I thought that sounded gross. “Fried green beans it is,” I remarked, thrilled for such a clear directive.
Perhaps you join with the line-snake-cohort in being frustrated with the likes of me — the ones who hem and haw at the counter, the ones who ask slew of questions, the ones who treat food ordering as a sacrosanct act. But BlinkPacking is all about maximizing an experience, amping up every opportunity to make a great adventure out of not much. If I only have time and money for one lunch at a local restaurant in St. Simons, I want to be sure I am eating the most delectable offerings of the establishment.
The food arrived somewhat unceremoniously, handed to me by a beachy-looking college-aged male in a black, sleeveless, “Got Barbecue?” tank.
We tucked in. The pulled pork and smoked turkey breast both shredded at the slightest brush of a fork prong. The mangled tears swam around the platter, mingling with the Carolina vinegar sauce, or the mustard-based sauce, or the peppery spice sauce blend to form an array of savory, potent bites, each one a bit different from the others. The smoky morsels filled my nose with tangy aroma as I devoured them, and I took great delight in wrapping the succulent meat bites in torn bits of the softest, whitest slice of loaf bread ever served, topping each mini-sandwich with a dab of this or that barbecue sauce concoction.
And those fried green beans — served with a side of homemade ranch — were fiery-hot, thickly breaded, perfectly crunchy, and simply divine. The entire pile disappeared from the platter in a matter of minutes. I love how southerners are willing to take anything and everything that is healthy, blanket it in breading, and blast it with molten oil in a fryolater. Viva la heart attack.
It was all good; so very good. Worthy indeed of adorning a BlinkPack blog post. But there was an item on the platter — a humble bowl of stew — that was far and away the winner of the lunch. I have sampled many Brunswick Stews in the past, always enjoying the delicate meat strands and array of vegetables blanketed by a velvety, orange, smoky broth that is both salty and slightly sweet at once. But this small serving, plated in a round styrofoam bowl, was the king of them all, each flavor somehow both distinct and blended, and the textures coming together to form an epic, pepper-flecked stew worthy of national fame.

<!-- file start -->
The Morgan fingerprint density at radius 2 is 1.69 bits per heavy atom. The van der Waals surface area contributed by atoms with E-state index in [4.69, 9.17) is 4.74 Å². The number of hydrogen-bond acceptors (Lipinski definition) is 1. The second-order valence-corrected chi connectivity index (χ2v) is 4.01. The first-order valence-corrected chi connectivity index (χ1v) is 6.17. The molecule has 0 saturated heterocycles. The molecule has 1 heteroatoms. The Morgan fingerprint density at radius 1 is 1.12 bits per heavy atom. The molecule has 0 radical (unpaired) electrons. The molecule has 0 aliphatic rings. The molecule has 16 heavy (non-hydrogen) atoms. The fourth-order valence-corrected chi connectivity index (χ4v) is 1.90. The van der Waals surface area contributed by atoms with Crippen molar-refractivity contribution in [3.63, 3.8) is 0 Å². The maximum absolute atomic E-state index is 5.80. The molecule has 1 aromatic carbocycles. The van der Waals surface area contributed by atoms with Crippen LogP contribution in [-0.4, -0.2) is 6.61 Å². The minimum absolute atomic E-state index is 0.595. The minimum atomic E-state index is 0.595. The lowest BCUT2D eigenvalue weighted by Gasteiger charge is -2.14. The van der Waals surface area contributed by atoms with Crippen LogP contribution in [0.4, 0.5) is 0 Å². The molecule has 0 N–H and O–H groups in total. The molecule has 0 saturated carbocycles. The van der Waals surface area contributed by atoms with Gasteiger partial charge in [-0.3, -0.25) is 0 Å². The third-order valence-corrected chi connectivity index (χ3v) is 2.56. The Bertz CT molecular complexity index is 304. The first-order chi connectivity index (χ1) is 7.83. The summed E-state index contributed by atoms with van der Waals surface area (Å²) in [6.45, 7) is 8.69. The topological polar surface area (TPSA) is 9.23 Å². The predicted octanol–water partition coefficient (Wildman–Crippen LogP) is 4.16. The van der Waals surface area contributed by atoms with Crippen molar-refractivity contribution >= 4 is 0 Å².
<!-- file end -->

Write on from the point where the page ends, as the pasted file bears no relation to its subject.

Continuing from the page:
Keen observers will note that Brunswick Stew was clearly named after something, someone, or some place called ‘Brunswick’, and it so happens that across the bridge from St. Simons Island, there is a town named the same. The locals of this jurisdiction readily claim that the famed southern soup finds its origin in this region, with the supposed first pot in which it was conjured forever enshrined in a public monument (seen above).
But the locals of Brunswick County, Virginia take offense at the claim, stating instead that a Virginia state legislator’s chef invented the recipe in 1828 on a hunting expedition. And others believe the stew may actually herald from Braunschweig, Germany. (Thank you, Wikipedia.)
Whatever the origin, this humble side dish, thick and meaty enough to stand alone as a hearty and satisfying meal, is as varied as the establishments that serve it and the cooks that conjure cauldrons of it. A child of the north, I am thrilled to have discovered what I am learning is the southern version of ‘Grandma’s Chicken Soup’ — with each rendition passionately embraced by some and loathed by others.
If BlinkPacking in the south, tuck this tip into your back pocket: this savory, satisfying food is available at every barbecue stand, and a thick, filling bowl will only set you back a few bucks.